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This & That — The Past Week in Media, March 1-7

March 1: Two from Columbia Journalism Review: First, Clay Shirky: In a town sometimes defined by murder, Shirky says Homicide Watch is a map for blacks and Washington Post is a map for whites … from CJR’s Ryan Chittum: Ten months later, a battle rages for the soul of the Times-Picayune because of the radical change in how journalism is now produced at the 176-year-old paper … from Nieman Journalism Lab: Is spotting trends and identify patterns in politics, economics, sports and popular culture important to your paper? Check out Common Crawl!

March 4: From News and Tech: Warren Buffett on newspapers in his shareholder letter: "Papers delivering comprehensive and reliable information to tightly bound communities and having a sensible Internet strategy will remain viable for a long time." … from Media Daily News: We already know Twitter and Facebook drive traffic to print, but they don’t drive viewers to television … fromPaid Content: If you believe WikiLeaks and Bradley Manning are guilty, isn’t The New York Times guilty, too?

March 5: From the Toronto Globe and Mail: The Toronto Star, Canada’s largest newspaper, will outsource some editing positions and cut dozens of newsroom jobs due to declining ad revenue … from Bloomberg: Tribune Co. reportedly looking for a single buyer for all newspapers to simplify the sale and allow company to focus on television immediately … from Net News Check: The Washington Post rolls out “BrandConnect,” allowing marketers to create sponsored content featured on the newspaper’s home page and throughout the site.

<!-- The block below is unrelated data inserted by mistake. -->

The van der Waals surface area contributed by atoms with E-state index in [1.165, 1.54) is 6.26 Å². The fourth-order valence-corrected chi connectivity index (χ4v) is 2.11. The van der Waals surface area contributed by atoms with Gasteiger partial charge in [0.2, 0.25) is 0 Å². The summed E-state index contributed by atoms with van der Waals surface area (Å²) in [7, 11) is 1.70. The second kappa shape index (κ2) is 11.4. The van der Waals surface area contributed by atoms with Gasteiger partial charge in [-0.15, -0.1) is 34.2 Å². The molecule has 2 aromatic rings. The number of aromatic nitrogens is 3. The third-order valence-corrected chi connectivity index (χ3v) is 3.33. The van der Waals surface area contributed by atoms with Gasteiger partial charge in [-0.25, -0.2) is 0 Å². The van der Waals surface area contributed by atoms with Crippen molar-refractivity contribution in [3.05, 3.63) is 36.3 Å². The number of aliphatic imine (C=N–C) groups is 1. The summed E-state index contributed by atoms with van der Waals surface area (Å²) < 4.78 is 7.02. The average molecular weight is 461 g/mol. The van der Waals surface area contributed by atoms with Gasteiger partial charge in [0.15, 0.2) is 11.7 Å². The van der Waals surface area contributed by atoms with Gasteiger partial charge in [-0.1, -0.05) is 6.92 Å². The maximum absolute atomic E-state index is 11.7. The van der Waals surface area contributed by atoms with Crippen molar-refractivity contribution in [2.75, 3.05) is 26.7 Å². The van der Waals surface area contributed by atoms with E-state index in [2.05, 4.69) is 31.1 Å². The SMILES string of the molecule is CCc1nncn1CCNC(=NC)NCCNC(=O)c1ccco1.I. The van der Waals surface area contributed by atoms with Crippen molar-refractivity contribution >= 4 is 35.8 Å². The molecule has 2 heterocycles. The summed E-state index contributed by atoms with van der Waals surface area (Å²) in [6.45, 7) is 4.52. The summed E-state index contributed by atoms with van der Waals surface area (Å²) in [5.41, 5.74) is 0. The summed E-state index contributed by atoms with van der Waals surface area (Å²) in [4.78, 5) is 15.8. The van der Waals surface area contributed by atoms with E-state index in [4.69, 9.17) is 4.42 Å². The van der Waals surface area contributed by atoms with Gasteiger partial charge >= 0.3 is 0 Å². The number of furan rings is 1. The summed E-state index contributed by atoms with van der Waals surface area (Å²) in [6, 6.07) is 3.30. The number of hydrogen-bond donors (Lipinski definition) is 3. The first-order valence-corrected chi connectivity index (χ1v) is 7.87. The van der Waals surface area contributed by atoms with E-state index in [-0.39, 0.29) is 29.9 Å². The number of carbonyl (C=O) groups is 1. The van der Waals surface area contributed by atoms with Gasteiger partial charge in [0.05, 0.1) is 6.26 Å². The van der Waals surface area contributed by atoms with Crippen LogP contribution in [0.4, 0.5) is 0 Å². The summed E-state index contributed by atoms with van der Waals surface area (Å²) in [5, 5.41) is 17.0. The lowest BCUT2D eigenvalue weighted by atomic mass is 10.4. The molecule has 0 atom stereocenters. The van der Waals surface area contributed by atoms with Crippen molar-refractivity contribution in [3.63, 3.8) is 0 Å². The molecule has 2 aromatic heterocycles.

March 6: From The New York Times’ Media Decoder: Is the title ‘iconic’ more like a death sentence in the magazine industry? Time Warner’s efforts to merge Time title with Meredith Corporation publications hit a snag because of disagreement of what to do with Time, Fortune, Money and Sports Illustrated … from Paid Content: According to Press+ data, the average price of a newspaper’s monthly digital subscription is now $9.26 (up 35 percent since Jan. 2012) while fewer articles are available for free … from Ad Age: “We are not the media company — the 100-year-old newspaper company — people still think we are," says Mary Murcko, as Gannett joins forces to woo TV ad dollars.

March 7: From Maryland Reporter: State’s publishers fight back against Md. Municipal League as group rails against public notices in newspapers …from The Verge: Is there a double standard from media for women who reach the top? From The Wrap: Is it unthinkable to believe (or hope) Fox Sports 1 could overtake ESPN, one of the most successful media companies of the last quarter century?
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